(Pictured: Benny, Frida, Agnetha, and Bjorn, on stage in 1979.)
Back in 2012, it was reported that science had determined Adele’s “Someone Like You” to be the near-perfect sad song. In 2013, Rolling Stone published the results of a reader poll that chose the 10 saddest songs of all time, including George Jones’ “He Stopped Loving Her Today” and John Prine’s “Sam Stone,” “Cat’s in the Cradle” by Harry Chapin, and Eric Clapton’s “Tears in Heaven,” which clocked in at #1. In 2015, Paste cast the net a little bit wider, picking 50, and it caught some good ones: several from the Rolling Stone list plus “D-I-V-O-R-C-E” by Tammy Wynette, “Whiskey Lullaby” by Alison Krauss, and Bruce Springsteen’s “The River,” among others.
My personal picks for saddest songs ever are not on either list, and on the flip. (Please add your favorites in the comments.)
ABBA’s music was often deeper than it got credit for being, and the existentially bleak 1980 single “The Winner Takes It All” is the best example:
The gods may throw a dice
Their minds as cold as ice
And someone way down here
Loses someone dear
But tell me does she kiss
Like I used to kiss you
Does it feel the same
When she calls your name
Somewhere deep inside
You know I miss you
But what can I say
Rules must be obeyed
The judges will decide
The likes of me abide
Spectators of the show
Always staying low
Human beings as pawns in some cosmic game of chance is not exactly your usual pop-song material.
You can’t fully appreciate “The Winner Takes It All” from the page—you need to hear it. Even better, watch the video, directed by Swedish filmmaker Lasse Hallström. The contrast between shots of happy couples and the resignation in Agnetha Faltskog’s voice, and the hurt on her face, is powerful. In “The Winner Takes It All,” the fragility of human feelings is no match for the enormity of fate, and the feelings of pain and helplessness are devastating.
Down a YouTube rabbit hole the other day, I came across another candidate for saddest song ever, one that I’d forgotten about.
Nashville contract songwriting frequently works like this: a producer gives the writers a title or concept and tells them which artist it’s intended for. Then it’s up to the writers to fill the order. (Which explains a lot about the mediocrity of so much Nashville product, in days of yore right up to the present.) Improbable as it seems, this industrialized process manages to create art, sometimes. The greatest of the contract songwriting teams will often say, however, that their favorite compositions are their most personal.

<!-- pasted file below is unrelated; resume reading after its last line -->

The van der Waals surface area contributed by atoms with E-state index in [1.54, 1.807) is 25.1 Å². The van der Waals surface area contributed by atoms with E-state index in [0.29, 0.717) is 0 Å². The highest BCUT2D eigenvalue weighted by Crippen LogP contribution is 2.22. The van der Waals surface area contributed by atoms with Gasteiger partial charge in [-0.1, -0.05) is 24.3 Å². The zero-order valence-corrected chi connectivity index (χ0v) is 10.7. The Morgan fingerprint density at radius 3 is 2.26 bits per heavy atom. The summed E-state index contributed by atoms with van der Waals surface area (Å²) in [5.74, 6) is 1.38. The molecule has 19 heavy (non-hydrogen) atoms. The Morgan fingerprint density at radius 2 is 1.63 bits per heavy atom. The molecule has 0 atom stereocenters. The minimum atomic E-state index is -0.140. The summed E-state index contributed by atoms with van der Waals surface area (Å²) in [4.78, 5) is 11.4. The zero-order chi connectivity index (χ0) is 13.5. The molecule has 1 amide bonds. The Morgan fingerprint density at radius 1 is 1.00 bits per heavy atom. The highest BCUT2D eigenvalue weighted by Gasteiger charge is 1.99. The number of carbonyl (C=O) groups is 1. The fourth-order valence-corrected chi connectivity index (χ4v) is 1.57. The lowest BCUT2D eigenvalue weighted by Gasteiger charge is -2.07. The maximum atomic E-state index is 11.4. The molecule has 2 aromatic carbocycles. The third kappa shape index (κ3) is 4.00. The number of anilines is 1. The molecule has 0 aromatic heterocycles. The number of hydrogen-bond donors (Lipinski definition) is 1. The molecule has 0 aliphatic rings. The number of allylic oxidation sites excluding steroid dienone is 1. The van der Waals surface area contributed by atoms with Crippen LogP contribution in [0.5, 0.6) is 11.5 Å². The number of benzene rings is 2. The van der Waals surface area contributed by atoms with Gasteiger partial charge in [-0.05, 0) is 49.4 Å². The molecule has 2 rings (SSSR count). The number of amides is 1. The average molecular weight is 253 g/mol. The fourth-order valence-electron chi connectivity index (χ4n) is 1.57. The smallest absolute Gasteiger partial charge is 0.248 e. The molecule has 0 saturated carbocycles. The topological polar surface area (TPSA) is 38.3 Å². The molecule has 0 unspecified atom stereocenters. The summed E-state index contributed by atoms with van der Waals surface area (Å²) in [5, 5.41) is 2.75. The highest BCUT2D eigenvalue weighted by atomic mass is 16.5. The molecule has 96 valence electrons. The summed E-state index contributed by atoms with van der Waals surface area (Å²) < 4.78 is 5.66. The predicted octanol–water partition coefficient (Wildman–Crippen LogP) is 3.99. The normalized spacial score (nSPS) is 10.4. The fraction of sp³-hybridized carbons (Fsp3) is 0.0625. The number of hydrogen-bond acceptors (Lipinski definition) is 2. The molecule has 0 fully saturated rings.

So it was for Kye Fleming and Dennis Morgan, who would end up the most prolific and successful Nashville team of the early 80s. They had already written the #1 hit “Sleepin’ Single in a Double Bed” for Barbara Mandrell in 1978. Their composition “Years” wasn’t intended as a single until radio stations started playing it from Mandrell’s album One for the Record late in 1979. In February 1980, it made #1 on the Billboard country chart. (Wayne Newton rushed out a pop version that made #35 on the Hot 100, but Mandrell’s version is the one you want. )
The feelings all come back
Even now sometimes you feel so near
And I still see your face like it was yesterday
It’s strange how the days turned into years
It’s not just the words and music that make “Years” what it is. Barbara Mandrell really sells it. We default to the idea that she’s singing about a lover who has left her, but she could just as easily be missing someone who’s died. Whichever it is, she’s been fighting her grief for a long time, and in her weariness she sometimes simply gives in to it:
After all this time
You’d think I wouldn’t cry
It’s just that I still love you
After all these years
Nighttime gently falls
Another day is gone
I turn around to find you’re still not here
I’ll leave the hall light on
In case you come back home
But I’ve been saying that for years
We hear it over and over: “Time heals all wounds.” We say it to others, and we tell it to ourselves. Often, the only thing that gets us through a particular today is the knowledge that we’ll feel better on some future day. But what if time doesn’t do what it’s supposed to do?